Charles VII, encouraged by his success, inspired with ever augmenting confidence by the marvellous turn which affairs had taken, no longer appeared the same prince who, before the days of the Maid of Orleans, wasted his years in indolence and vice, surrounded himself by the worst and most ferocious of men, drove from him the able, and disgusted the wise; he was now prompt, active, far-seeing, and indefatigable in knitting up the national forces, physical and moral, into an irresistible potency. No sooner was Normandy his own than he turned vigorously upon Guienne, a province far more English in its people and its feelings; a region which had belonged to England from the days of its heiress, Eleanor of Aquitaine, and Henry II. But the present miserable condition of England, where a factious nobility were quarrelling, seeking each others' destruction, instead of the good of the nation, and where a feeble king was guided by a self-willed and un-English queen, gave the people of Guienne no hope of effectual aid in their struggle. The mass of the inhabitants was discouraged, and the nobles, fearing to forfeit their estates by opposition to the French invaders, were prepared to submit on the first arrival of the enemy. Charles sent on before him the brave and experienced Count Dunois and the Count Penthievre; and immediately after the submission of Normandy he followed with a large army. There was no opposition from the castles, the nobles came over to him at once; and the towns only held out till they had stipulated for their charters and privileges. Charles promised everything, and the gates flew open. The English, no longer the proud and insolent race of the days of the Black Prince, retired before the advancing French, and took refuge in Bordeaux. The enemy was not long in following. Castillon, St. Emilion, Libourne, Rions, were successively carried by assault, and now the armies of France were swarming round the walls of Bordeaux, that large and flourishing city, which had witnessed such festive and military magnificence in the proud days of the Edwards, and over whose towers the flag of England had waved for three hundred years. Here the last remains of the ancient lion spirit blazed up. The English commander assembled the troops which had collected thither from the various quarters of the evacuated country, and followed by the mayor and 10,000 citizens, who dreaded the fiscal impositions of the rapacious French court, made a determined sally on the enemy. But they were gallantly received. The Sieur d'Orval with his cavalry charged furiously upon the undisciplined citizens, who gave way, and carried confusion through the whole body of the soldiery. There was a terrible slaughter, the French made a great number of prisoners, and the English were glad to make good their retreat into the city. There, however, they held out till he advancing winter compelled the enemy to draw off. At any other period the winter would have been seized upon by the English Government to send out a sufficient army to recover the lost honour of the nation. Bordeaux would, in the days of the Edwards or the last Henry, have been glutted with troops and stores. There would have been a spirit burning through the whole British army, with the ardour of a furnace, to wipe off past disgrace, and snatch fresh honours; but that time and spirit were gone. Imbecility sat enthroned in London, and the reign of England beyond the Channel was over for ever.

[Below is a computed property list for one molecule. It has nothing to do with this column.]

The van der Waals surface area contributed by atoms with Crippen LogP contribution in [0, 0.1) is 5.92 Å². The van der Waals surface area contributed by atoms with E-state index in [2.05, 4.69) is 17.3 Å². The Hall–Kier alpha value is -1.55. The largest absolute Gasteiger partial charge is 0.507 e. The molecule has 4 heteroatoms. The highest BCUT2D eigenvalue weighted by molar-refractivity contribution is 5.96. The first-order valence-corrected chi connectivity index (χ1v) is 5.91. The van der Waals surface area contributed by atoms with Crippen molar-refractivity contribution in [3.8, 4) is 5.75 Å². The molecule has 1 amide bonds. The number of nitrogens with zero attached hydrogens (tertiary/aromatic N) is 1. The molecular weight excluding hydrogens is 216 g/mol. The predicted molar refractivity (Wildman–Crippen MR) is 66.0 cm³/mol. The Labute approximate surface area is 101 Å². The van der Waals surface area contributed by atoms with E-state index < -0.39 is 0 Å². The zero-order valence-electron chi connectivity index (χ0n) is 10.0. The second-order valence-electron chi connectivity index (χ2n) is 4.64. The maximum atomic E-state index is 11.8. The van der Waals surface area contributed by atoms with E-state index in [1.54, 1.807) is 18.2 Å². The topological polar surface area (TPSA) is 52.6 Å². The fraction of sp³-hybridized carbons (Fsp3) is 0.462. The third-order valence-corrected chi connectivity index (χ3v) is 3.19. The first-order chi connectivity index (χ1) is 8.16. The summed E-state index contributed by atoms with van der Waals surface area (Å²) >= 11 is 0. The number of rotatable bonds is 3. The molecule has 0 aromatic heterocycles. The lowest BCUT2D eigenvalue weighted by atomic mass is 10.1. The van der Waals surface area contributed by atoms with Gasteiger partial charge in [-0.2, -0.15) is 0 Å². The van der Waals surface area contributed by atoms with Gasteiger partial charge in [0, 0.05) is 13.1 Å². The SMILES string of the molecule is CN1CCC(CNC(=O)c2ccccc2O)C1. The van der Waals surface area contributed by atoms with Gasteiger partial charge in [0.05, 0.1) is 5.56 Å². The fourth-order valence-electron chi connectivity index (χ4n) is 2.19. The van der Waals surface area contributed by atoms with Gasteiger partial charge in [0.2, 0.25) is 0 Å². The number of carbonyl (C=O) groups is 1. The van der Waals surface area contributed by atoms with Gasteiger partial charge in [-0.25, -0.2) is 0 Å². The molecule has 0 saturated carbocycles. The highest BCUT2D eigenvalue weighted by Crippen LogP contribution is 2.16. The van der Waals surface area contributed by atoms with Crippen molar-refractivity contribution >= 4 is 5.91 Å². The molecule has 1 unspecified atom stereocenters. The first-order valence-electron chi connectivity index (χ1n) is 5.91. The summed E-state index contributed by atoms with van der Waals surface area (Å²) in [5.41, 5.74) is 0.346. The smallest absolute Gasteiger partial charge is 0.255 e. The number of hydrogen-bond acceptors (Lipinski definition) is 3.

The campaign of 1452 was opened with some show of spirit. The people of Guienne, already groaning under le load of taxation which Charles, consulting his necessity rather than his word, had laid upon them - had dispatched a deputation to London, entreating that an army might be sent to their relief, and offering to renew their allegiance. The brave Talbot, Earl of Shrewsbury, who had so long fought in France, was sent over with 4,000 men, and his son, Lord Lisle, followed with as many more. Talbot was now eighty years of age, but full of a spirit and activity which seemed to know no decay. He very soon recovered Bordelais and Chatillon. In the spring of 1453 he opened the campaign by the capture of Fronsac, where the French army, under Loheac and Jalenges, advanced against him, and Count Penthievre invested Chatillon. Hastening to relieve that town, Talbot fell upon the French lines very early in the morning, and created such confusion that he ordered a general assault on the camp, the entrenchments of which were lined with 300 pieces of cannon. While dashing forward on this formidable battery, his troops were attacked in the rear by another body of French which came up. Talbot had his horse killed under him. His leg was broken in the fall, and he was dispatched with a spear as he lay on the ground. His son fell in the vain endeavour to rescue his father; and the army, on learning the death of its commander, dispersed in every direction. A thousand men, who had already penetrated into the camp, were made prisoners.